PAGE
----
MANILA—Disputes among sports leaders are causing more stress on athletes already feeling the pressure, as they prepare for the 30th Southeast Asian Games later this year.
The Philippine Olympic Committee (POC) and the Philippine Southeast Asian Games Organizing Committee (Phisgoc) are digging their heels in a disagreement over who should organize the biennial multisports event.
Joey Romasanta, who replaced resigned Ricky Vargas as POC president, is questioning Phisgoc’s claim that it should stage the 11-nation meet when it is supposed to only function as an ad hoc body.
Michael Barredo, president of the Philippine Paralympic Committee, called for unity and urged officials to show that the country can rise above their differences.
“It’s impossible to isolate the athletes from what’s happening up there. In other words, ’pag nagbabanggaan ’yan sa taas, maririnig mo ’yung kulog, mararamdaman mo ’yan, you will feel the shaking,” he told ABS-CBN News during the Lakad Para sa Atleta at University of the Philippines in Diliman in Quezon City Saturday, a unity walk to raise awareness and funds benefiting the country’s Para athletes.
(If people clash at the top, you will feel the shaking.)
More than 2,000 participants joined the walk, as some rolled in their wheelchairs to promote inclusion in sports.
Table tennis player Josephine Medina, who won a bronze medal at the Rio 2016 Paralympics, said the squabbles are affecting athletes.
“It has some effect kasi malulungkot ka, kasi nga dapat naka-focus sila in supporting the athlete,” she said.
(It has some effect because this issue saddens us. They should be focused on supporting athletes.)
Powerlifter Adeline Dumapong, bronze medalist in the 2018 Asian Para Games, said she opts not to get involved in political issues.
“Everybody is looking forward, we’re hosting it. Medyo inaayos pa ’yung mga detalye pero I think the Philippines naman dahil kilala tayo sa pagiging hospitable, maayos natin ’yon,” she said.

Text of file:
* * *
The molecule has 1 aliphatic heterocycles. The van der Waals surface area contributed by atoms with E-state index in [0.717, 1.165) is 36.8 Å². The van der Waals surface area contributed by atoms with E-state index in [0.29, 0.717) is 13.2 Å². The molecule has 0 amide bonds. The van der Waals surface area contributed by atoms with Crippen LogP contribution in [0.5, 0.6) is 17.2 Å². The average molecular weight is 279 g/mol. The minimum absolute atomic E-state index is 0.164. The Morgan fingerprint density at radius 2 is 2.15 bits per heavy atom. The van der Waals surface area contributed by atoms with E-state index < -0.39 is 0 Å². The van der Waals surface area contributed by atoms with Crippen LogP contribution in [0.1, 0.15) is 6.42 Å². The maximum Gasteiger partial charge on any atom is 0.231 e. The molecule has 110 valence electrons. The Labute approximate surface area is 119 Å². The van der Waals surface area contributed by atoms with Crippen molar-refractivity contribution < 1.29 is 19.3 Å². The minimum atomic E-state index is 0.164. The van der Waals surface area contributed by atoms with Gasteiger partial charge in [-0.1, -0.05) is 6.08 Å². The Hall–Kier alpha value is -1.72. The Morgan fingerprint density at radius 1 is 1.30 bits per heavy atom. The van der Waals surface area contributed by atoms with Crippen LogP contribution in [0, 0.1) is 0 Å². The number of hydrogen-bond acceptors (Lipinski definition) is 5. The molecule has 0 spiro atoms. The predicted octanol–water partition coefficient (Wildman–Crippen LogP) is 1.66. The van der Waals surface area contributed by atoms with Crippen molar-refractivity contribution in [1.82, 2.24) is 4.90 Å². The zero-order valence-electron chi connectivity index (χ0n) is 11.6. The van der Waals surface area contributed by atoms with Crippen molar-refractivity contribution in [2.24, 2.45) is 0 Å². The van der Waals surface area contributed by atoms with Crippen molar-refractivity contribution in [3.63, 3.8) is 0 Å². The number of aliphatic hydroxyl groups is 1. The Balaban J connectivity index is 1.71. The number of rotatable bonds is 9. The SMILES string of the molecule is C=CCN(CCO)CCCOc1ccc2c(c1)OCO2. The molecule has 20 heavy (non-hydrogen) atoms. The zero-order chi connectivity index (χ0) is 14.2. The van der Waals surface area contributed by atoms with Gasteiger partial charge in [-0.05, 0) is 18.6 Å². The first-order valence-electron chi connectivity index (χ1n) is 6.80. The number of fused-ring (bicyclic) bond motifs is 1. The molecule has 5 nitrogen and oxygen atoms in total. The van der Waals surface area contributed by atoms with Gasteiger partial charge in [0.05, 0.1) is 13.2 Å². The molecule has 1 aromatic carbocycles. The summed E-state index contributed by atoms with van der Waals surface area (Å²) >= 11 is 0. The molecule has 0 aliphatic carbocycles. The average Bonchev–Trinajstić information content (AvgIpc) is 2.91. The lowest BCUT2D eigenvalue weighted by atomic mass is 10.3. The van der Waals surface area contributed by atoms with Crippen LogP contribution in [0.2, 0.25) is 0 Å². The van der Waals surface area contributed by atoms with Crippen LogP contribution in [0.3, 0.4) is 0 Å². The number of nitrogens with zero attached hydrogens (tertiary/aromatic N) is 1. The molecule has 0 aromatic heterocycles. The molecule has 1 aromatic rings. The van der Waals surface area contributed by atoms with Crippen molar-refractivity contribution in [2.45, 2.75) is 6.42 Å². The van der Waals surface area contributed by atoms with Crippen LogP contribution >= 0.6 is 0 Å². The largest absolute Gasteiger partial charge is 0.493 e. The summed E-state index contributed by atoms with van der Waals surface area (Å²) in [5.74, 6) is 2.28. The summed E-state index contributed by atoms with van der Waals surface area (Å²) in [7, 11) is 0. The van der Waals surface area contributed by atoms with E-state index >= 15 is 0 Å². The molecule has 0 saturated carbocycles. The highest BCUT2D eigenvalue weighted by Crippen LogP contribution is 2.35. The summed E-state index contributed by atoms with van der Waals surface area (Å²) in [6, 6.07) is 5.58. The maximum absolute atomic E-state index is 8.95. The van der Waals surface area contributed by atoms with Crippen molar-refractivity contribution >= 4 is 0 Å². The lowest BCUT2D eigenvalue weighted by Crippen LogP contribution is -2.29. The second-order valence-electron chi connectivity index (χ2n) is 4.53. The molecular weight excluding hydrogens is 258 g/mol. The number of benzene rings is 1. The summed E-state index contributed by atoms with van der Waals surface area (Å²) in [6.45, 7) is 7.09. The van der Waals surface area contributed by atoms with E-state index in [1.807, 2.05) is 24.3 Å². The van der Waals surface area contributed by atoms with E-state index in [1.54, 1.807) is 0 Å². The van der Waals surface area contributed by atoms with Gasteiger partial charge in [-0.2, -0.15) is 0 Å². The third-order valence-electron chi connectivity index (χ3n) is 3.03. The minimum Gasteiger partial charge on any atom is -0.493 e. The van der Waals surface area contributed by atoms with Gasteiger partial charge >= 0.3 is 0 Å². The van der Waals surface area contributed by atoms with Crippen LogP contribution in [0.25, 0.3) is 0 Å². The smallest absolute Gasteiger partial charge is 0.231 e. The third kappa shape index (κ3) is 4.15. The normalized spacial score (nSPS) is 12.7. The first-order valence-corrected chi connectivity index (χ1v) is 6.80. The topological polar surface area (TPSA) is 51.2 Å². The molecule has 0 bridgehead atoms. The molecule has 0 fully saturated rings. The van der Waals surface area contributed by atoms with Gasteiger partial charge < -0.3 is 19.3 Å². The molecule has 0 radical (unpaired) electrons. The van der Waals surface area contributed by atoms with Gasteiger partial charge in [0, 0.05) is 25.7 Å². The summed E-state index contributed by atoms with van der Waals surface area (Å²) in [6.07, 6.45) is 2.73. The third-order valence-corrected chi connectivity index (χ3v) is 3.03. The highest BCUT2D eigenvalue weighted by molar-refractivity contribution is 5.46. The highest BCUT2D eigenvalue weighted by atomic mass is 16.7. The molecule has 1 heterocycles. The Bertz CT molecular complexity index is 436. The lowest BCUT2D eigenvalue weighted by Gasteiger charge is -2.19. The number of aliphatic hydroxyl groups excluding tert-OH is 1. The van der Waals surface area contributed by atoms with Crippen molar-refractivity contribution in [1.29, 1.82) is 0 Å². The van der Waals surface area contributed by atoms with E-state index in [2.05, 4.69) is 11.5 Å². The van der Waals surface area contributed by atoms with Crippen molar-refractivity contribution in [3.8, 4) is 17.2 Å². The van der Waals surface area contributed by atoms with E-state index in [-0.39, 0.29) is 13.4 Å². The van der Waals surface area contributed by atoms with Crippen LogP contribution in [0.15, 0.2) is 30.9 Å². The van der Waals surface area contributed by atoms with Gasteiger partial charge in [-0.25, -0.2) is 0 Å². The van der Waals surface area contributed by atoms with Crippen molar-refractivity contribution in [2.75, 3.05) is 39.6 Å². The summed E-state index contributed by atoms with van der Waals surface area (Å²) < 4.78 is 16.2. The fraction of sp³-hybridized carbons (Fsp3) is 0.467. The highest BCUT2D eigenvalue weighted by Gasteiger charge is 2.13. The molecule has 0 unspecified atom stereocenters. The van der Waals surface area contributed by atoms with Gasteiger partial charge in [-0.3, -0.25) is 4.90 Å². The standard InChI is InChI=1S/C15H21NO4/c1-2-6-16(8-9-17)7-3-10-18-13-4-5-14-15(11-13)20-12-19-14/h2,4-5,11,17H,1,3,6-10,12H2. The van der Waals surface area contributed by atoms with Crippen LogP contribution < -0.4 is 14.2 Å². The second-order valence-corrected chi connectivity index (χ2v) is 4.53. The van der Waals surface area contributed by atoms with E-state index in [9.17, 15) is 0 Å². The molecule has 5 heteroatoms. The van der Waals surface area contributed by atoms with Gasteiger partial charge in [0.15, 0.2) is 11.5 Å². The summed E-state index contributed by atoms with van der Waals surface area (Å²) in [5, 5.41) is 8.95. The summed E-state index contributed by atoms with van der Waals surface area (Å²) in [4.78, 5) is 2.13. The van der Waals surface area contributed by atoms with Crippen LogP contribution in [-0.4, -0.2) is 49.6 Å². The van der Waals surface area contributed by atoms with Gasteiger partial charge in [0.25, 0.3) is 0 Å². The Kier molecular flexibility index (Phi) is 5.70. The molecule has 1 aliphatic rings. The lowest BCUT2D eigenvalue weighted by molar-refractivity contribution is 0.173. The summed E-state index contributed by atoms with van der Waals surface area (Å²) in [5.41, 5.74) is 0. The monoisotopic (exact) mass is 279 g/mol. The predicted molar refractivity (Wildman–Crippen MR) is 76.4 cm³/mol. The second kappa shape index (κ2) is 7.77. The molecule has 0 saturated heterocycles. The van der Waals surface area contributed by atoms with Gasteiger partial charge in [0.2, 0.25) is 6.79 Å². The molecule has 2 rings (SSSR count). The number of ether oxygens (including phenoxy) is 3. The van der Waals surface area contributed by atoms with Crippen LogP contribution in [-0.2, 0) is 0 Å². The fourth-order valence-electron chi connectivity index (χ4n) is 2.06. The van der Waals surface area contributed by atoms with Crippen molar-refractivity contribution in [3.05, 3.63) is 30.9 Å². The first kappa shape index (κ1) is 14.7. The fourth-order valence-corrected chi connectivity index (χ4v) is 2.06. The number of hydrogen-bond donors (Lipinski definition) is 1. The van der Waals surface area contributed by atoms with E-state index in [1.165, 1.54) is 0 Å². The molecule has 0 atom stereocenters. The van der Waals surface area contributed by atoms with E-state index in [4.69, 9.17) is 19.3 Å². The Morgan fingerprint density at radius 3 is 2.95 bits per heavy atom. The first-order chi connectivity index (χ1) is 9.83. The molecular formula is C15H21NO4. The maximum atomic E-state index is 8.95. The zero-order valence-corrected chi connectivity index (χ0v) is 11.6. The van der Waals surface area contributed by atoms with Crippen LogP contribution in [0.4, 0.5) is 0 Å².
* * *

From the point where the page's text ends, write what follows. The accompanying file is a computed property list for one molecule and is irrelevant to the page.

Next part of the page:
(Some details are still being ironed out, but I think the Philippines, because we are known for being hospitable, will pull it off.)
Despite increased incentives, some Philippine athletes feel that basic support is not sufficient. For instance, those who have not won an international competition yet are not receiving allowances despite years dedicating themselves in the sport.
Medina said her team does not have a service vehicle to go to events, making it hard and more expensive for them to commute.
Barredo vowed to stay the course notwithstanding the brouhaha.
“We continue to motivate and encourage our athletes, both able-bodied and Para athletes, to continue concentrating and focusing on their training. And we’re hoping that officials that are having misunderstandings or differences in opinion are able to fix things further and sooner,” he said.
The region’s athletes will see action in a total of 523 events in 56 sports at the SEA Games, which will be held in several spots in Luzon including New Clark City in Capas town, Tarlac from November 30 to December 11.
The ASEAN Para Games, on the other hand, will take place in January 2020. More than 200 Filipino Para athletes will compete in 16 events.
The Philippines last hosted the SEA Games in 2005.
For more sports coverage, visit the ABS-CBN Sports website.